Dealing with Complexity LO7395
Sun, 12 May 1996 07:34:18 -0400

Replying to LO7386 --

In a message dated 96-05-11 10:38:21 EDT, you write:

>>One side of this matrix is called The Work Program of Complexity. It
>>involves these four activities:
>>o Description of a Situation
>>o Diagnosis of that Situation
>>o Design for Change in that Situation
>>o Implementation of the Design
>What is the other side of the Matrix? And I'd be more than curious about
>its use in your experience. I've not seen you mention this matrix before.

Gordon, I quake with fear at responding to your message. Why quake?

Let me define a "unit of email transmission" as one square-foot-minute.
This takes as a reference a square foot of printout and one minute of
reading time for a typical email message.

I'm writing a book called "The Work Program of Complexity: From Origins
to Outcomes". The whole book can be viewed as an explanation of the
Behavior-Outcomes Matrix in great depth, showing why it is the appropriate
model for working with complexity, and what to do to resolve the
complexity. If I posted this whole book, I guess that it would require
well over 50,000 email units to study.

The Work Program side of the matrix seldom strikes people as
controversial. On the other hand, when I tell them (and here is an
answer) that the behavioral side of the matrix has these components:

o The isolated Individual (in normal behavioral mode)
o The small group or team (in normal behavioral mode)
o The organization (in normal behavioral mode)
o Process

they seem to think it strange that Process is grouped with the other
three, and I can use many email units just to answer that.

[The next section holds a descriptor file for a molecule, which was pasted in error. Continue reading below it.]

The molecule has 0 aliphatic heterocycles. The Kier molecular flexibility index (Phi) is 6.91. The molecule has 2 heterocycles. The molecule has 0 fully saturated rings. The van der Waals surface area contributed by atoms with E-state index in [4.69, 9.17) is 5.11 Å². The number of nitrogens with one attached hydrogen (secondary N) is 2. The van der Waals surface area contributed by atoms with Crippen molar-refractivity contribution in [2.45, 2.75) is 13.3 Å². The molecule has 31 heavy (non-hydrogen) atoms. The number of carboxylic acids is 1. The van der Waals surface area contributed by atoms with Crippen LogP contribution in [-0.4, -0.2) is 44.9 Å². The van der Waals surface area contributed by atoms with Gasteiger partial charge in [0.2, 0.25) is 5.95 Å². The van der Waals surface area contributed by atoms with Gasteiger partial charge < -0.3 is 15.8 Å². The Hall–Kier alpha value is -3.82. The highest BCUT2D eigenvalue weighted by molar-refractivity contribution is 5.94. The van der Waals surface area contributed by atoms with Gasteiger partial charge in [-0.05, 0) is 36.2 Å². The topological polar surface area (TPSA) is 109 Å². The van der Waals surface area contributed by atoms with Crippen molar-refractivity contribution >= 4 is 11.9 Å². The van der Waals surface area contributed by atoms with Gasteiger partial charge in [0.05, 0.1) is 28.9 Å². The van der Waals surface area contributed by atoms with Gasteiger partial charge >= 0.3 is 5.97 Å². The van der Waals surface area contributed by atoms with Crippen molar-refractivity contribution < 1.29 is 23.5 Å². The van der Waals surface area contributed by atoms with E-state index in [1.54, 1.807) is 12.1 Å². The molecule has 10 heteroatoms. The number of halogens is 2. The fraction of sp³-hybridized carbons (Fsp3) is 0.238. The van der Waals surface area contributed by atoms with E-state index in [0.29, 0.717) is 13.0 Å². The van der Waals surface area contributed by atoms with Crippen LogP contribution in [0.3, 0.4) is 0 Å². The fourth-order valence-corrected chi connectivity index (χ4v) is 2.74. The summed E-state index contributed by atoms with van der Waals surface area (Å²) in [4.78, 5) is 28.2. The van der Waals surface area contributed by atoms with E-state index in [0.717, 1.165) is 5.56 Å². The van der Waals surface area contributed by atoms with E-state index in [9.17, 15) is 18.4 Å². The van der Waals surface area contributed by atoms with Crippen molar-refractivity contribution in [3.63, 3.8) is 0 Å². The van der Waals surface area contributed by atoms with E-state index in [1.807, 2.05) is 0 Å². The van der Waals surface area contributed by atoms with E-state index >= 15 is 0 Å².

Anyway, in a nutshell (I am the nut and my brain is the shell), here is
the basic argument:

Complexity arises because people aren't supergeniuses. Now look at each
component of the work program and raise this generic type question:

How does the left-side (Behavioral) component relate to the cross (Work
Program) component?

In answering for each of the 12 upper cells, we look at such things as:

o Why can't this cell be effective on this component of the Work Program?

In answering for the process-related cells (the lower 4), we say what has
to happen in the light of the evidence gathered from the top 3 lines.

The top 3/4 of the matrix is governed by the 17 Laws of Complexity, which
summarize the reasons for ineffectiveness, and explain what is going on.

The bottom 1/4 of the matrix shows how the integrated combination of

o anthropological
o logical
o technological

is brought to bear to resolve the issues.

I think I have used up my one email unit. Glad your were interested.
Hope other are as well.

John N. Warfield


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